Coun­try, The Keep­ers, and Er­rol Mor­ris’s Worm­wood. In food do­cuseries, on Net­flix alone, a pro­lif­er­a­tion: Chef ’s Ta­ble, Ugly De­li­cious, Salt Fat Acid Heat, Cooked, Street Food. In just 2020: the wildly pop­u­lar sports se­ries Cheer, the ex­cel­lent med­i­cal do­cuseries Lenox Hill, the true crime–cum– bi­og­ra­phy I’ll Be Gone in the Dark, Chef ’s Ta­ble: BBQ, and, in­escapably, Tiger King.

Doc­u­men­taries have al­ways car­ried with them an air of le­git­i­macy and high­brow sheen. But the arc of the do­cuseries in the past five years—the way a show like Tiger King was able to con­sume all the cul­tural oxy­gen this spring—re­minds me of what hap­pened to TV dra­mas over the past two decades. The dis­tinc­tion be­tween a net­work drama and one made for a pre­mium-ca­ble out­let (called, var­i­ously, “pres­tige TV,” “qual­ity TV,” “TV that’s ac­tu­ally a movie,” and “TV that’s bet­ter be­cause it’s not re­ally TV”) came down to nar­rowly de­fined spe­cial­ness. The lat­ter was more ex­pen­sive, it of­ten em­ployed dense sto­ry­telling and play­ful cine­matog­ra­phy, it de­manded all of the viewer’s at­ten­tion, and there were fewer episodes. A sim­i­lar pat­tern un­der­lies the ex­plo­sion of the do­cuseries, which emerged from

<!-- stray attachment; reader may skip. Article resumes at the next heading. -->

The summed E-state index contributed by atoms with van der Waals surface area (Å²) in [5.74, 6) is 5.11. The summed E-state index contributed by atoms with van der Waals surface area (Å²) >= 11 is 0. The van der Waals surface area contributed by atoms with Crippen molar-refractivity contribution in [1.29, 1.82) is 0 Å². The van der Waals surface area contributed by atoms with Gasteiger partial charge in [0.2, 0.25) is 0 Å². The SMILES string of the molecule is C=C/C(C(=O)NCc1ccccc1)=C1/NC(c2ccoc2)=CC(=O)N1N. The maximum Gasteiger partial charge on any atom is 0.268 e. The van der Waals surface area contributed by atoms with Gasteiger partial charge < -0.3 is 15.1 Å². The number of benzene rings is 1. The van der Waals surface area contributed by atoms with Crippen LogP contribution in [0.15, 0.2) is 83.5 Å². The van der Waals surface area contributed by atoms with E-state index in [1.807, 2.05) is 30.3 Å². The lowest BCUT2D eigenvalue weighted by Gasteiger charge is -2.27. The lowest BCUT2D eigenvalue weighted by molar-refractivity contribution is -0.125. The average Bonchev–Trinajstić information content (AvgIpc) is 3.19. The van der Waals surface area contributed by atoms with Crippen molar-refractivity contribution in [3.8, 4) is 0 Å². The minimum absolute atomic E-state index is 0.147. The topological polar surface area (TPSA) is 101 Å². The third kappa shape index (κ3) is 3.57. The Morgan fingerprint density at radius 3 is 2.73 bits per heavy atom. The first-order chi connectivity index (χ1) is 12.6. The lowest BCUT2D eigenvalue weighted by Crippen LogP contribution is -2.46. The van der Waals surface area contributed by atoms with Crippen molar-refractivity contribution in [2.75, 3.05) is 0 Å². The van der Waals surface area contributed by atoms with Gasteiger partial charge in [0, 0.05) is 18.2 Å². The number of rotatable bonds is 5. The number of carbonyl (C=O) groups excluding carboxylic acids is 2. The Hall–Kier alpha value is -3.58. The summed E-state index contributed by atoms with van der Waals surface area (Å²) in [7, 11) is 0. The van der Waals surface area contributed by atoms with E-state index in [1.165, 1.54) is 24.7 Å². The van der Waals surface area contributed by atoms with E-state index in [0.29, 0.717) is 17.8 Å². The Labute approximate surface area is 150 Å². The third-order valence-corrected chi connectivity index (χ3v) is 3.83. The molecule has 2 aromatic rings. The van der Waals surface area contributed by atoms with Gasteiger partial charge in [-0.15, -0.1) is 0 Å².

the world of doc­u­men­tary film­mak­ing but also from a tele­vi­sion land­scape primed by decades of re­al­ity TV.

The boom in true crime, for in­stance, stems largely from the in­flu­en­tial doc­u­men­tary film The Thin Blue Line (1988) and the do­cuseries The Stair­case (2004). But those works are also re­fined, more ex­pen­sive, in­depth it­er­a­tions of shows like Un­solved Mys­ter­ies, The FBI Files, Foren­sic Files, and the en­tire oeu­vre of Nancy Grace. The many culi­nary do­cuseries over the past sev­eral years, which show cook­ing in ha­gio­graphic slow mo­tion and treat food cul­ture as allse­ri­ous ethno­gra­phies, are cap­i­tal­iz­ing on a long-es­tab­lished au­di­ence for re­al­ity food TV, a genre big and mul­ti­fac­eted enough to fill its own cook­ery-com­pe­ti­tion uni­verse. Ex­am­ples like Deaf U, out this Oc­to­ber on Net­flix, are do­cuseries in­stan­ti­a­tions of shows from the large and lu­cra­tive world of in­su­lar-sub­cul­ture se­ries, like Keep­ing Up With the Kar­dashi­ans, 19 Kids and Count­ing, Duck Dy­nasty, and Tod­dlers & Tiaras,